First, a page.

Day of reckoning nears in 'Year of the Woman' Outlooks vary for candidates CAMPAIGN '92


CHICAGO -- Carol Moseley Braun stood before a large audience of supporters here the other night and recounted how she is always being asked the same question: "How does it feel to be an African-American and a woman running for the Senate?" Her reply, she said with a broad grin, is: "Hey, I'm a package!"

The lighthearted remark generated laughter and applause, but the question did underscore why the Cook County recorder of deeds has become the celebrity candidate in this touted "Year of the Woman" in American politics.

The year, which started with the highest of hopes for women, still looks promising, although perhaps not to the degree anticipated by those who looked to 1992 as the time of a political revolution. Many female candidates fell by the wayside in the primaries, and some of the survivors are encountering problems in the general election -- even Ms. Braun herself.

As potentially the first black woman elected to the Senate, she has been cast in a sense as the star player in a political drama that could be called "The Revenge of Anita Hill." Just a year ago, another black woman, law professor Anita Hill, got short shrift from an all-male, all-white Senate panel airing her allegations of sexual harassment against then-Supreme Court nominee Clarence Thomas.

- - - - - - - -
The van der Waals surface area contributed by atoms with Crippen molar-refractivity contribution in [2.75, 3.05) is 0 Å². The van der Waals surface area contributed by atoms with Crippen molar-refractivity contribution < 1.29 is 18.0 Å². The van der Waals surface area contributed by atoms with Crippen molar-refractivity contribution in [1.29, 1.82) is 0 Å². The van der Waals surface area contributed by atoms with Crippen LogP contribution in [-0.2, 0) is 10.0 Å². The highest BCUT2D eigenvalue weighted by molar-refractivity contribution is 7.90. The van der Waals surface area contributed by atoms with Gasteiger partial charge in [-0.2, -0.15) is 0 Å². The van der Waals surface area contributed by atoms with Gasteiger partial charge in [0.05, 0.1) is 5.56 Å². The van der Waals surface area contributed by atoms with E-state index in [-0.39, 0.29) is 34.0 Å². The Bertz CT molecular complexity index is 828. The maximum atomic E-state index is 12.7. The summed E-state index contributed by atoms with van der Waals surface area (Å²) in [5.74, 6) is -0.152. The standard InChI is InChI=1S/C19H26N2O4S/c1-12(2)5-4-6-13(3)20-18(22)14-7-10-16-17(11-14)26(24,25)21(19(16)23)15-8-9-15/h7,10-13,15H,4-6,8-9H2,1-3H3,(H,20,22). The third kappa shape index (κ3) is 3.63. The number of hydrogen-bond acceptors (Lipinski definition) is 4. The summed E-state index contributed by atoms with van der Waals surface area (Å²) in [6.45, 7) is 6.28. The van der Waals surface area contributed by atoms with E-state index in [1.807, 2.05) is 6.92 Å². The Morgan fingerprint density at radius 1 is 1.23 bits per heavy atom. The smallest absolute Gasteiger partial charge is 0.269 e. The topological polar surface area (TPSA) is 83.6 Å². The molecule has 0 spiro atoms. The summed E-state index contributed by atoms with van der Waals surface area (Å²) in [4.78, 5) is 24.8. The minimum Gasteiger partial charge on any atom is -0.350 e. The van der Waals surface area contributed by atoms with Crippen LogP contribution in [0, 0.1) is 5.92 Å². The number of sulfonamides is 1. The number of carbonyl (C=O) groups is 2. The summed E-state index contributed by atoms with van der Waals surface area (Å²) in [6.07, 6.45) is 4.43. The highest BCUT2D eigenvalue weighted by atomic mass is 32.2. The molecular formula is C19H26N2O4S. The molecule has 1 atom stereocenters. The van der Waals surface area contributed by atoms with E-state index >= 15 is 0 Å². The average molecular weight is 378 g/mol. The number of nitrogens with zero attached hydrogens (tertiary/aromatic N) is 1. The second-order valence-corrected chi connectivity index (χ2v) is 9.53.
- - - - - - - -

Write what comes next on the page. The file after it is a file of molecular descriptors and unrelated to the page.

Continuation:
Ms. Braun, at the urging of women's groups, entered the Senate Democratic primary as a long shot against incumbent Sen. Alan J. Dixon, who had voted to confirm Mr. Thomas. She squeaked through when another challenger, wealthy lawyer Al Hofeld, spent nearly $5 million against Mr. Dixon and the two men got bloodied in the fight.

Since then, Ms. Braun has been the toast of the political circuit from New York to Hollywood, raising money and women's political hopes, and being placed on a pedestal as a candidate about to make history. In the last two weeks, however, that pedestal has begun to shake in the wake of a disclosure of a financial dealing that has generated charges of abuse by her of the Illinois welfare system.

Ms. Braun's 78-year-old mother, living in a nursing home on Medicaid funds, received a $28,750 inheritance three years ago that Ms. Braun deposited in her own bank account and later distributed among herself, a brother and sister. That was in accordance, she says, with written instructions from her mother as repayment for funds they had spent for her care. The problem is that state law requires that a Medicaid recipient report any such funds to the state for a determination whether the funds should go to the state to defray the costs of the recipient's care. They were not so reported.

While the allegations have affected markedly a 28-percentage-point lead Ms. Braun held over Republican Rich Williamson in a Chicago Tribune poll before the revelation, she still leads by 17 points and remains favored to win.